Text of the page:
The HUD Inspector General’s Office released an audit earlier this week on the department’s progress in making sure local public housing agencies aren’t subsidizing the deceased. According to the report, local “agencies made an estimated $15.2 million in payments on behalf of deceased tenants that they should have identified and corrected.”
The audit found the following “significant weaknesses:”
- HUD and local agencies did not have effective policies related to deceased tenants.
- Local agencies did not provide accurate and reliable information to HUD.
- HUD and local agencies did not safeguard assets to ensure correct assistance payments.
This report is a small illustration of the fundamental problems with the federal government subsidizing local governments. The local public housing agencies are supposed to be monitoring how money is spent and reporting to HUD. HUD is supposed to be monitoring the local public housing agencies. But no one does a very good monitoring job, despite the piles of regulations and paperwork that every level of government has to deal with for such subsidies. The muddled web of responsibilities also makes it easy for fraud artists to take advantage.
Last week, HUD’s IG reported that the department is sending $220 million in stimulus funds to local agencies already known to misspend taxpayer dollars.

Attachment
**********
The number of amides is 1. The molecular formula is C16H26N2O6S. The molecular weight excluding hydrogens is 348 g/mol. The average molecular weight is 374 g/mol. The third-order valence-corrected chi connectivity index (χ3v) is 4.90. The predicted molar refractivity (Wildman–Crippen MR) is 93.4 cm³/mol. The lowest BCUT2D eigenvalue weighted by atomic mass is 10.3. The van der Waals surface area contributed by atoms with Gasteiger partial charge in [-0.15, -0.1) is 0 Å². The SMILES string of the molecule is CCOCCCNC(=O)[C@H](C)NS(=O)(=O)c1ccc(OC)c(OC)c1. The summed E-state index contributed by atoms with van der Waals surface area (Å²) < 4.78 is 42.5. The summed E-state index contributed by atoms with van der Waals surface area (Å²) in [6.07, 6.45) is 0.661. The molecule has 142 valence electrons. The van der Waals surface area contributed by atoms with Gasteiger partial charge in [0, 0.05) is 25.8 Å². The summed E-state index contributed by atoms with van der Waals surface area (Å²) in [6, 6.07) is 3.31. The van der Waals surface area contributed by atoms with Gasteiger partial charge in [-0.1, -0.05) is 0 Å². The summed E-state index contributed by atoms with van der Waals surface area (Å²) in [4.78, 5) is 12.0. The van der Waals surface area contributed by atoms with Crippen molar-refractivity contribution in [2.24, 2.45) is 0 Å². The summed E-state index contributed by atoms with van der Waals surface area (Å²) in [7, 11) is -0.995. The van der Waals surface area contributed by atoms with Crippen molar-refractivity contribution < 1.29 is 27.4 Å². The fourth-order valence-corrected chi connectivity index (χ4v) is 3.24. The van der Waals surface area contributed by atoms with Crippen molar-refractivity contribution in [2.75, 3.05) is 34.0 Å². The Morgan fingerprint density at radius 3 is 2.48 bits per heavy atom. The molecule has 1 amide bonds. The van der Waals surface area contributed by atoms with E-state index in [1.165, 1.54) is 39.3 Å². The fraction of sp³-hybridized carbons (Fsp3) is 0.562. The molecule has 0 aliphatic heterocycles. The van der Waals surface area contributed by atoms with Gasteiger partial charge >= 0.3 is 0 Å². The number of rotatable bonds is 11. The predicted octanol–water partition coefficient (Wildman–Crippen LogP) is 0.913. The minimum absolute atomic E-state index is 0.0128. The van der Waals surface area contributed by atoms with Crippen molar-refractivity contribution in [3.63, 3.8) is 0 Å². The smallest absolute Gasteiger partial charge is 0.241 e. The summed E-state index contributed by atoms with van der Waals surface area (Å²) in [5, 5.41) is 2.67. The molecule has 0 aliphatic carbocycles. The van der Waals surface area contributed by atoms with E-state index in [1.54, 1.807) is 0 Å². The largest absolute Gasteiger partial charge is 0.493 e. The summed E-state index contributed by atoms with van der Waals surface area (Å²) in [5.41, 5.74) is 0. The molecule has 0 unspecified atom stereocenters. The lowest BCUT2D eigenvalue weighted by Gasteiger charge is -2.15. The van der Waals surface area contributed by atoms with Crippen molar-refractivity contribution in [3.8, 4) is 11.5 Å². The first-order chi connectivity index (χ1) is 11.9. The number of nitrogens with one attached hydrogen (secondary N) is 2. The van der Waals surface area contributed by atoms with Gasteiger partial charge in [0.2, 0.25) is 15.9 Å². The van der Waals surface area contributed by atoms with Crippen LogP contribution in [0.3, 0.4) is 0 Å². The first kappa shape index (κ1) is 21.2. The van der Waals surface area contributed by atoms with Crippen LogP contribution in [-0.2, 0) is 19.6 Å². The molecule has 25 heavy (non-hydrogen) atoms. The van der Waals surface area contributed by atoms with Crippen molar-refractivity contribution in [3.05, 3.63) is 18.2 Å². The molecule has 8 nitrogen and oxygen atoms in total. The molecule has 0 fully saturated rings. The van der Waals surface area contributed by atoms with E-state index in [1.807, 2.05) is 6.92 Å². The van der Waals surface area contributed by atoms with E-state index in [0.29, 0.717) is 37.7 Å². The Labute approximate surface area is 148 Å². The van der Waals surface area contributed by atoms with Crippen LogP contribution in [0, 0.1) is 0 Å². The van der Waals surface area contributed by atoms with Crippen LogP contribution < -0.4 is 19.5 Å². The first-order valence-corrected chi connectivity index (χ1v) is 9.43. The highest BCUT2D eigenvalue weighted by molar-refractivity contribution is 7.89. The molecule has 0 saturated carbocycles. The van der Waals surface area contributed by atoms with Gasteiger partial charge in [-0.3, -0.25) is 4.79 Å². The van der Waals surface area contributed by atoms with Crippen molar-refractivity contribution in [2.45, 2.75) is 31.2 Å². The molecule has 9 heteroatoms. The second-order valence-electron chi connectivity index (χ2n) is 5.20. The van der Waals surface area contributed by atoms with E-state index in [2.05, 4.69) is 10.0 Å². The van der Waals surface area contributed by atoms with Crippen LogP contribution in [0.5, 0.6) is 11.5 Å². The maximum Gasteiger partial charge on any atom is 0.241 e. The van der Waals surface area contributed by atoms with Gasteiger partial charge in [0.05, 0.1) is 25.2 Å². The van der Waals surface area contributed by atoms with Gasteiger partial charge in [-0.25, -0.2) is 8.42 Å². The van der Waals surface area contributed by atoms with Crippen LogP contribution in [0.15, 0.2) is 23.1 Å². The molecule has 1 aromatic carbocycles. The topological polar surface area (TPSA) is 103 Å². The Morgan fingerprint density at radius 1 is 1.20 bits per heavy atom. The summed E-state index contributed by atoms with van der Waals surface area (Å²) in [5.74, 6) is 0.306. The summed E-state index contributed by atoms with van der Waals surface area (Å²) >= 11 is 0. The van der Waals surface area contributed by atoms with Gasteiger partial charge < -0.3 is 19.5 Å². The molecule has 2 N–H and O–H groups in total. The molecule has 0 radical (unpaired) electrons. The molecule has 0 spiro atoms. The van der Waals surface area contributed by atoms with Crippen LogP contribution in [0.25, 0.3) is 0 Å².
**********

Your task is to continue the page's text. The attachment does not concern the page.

The government is sending millions of dollars in stimulus aid to communities and housing agencies that federal watchdogs have concluded are unable to spend it appropriately, increasing the risk that the money will be wasted.
Since July, auditors working for the Department of Housing and Urban Development’s inspector general have scrutinized at least 22 cities, counties and housing authorities in 15 states and Puerto Rico to measure whether they can handle stimulus funds effectively. Only six, they found, could do so.
The rest — in line to receive more than $220 million in stimulus aid — had shortcomings ranging from poor management to inadequate staffing that threatened their ability to spend the money quickly and appropriately, a series of audit reports show.
According to a HUD spokesperson, the department is “spending millions of dollars to help local officials spend stimulus money effectively.” Maybe that’s true, but all monitoring help is a pure loss to taxpayers and the private sector economy.
Even when the federal oversight does find problems, the money often keeps flowing anyway. As the article notes:
USA TODAY reported in April that HUD planned to send $300 million in stimulus money to public housing authorities that had been repeatedly faulted by outside auditors for mishandling other forms of federal aid. Congress gave the Obama administration permission to withhold stimulus money from some of those agencies, but HUD opted earlier this year not to do so.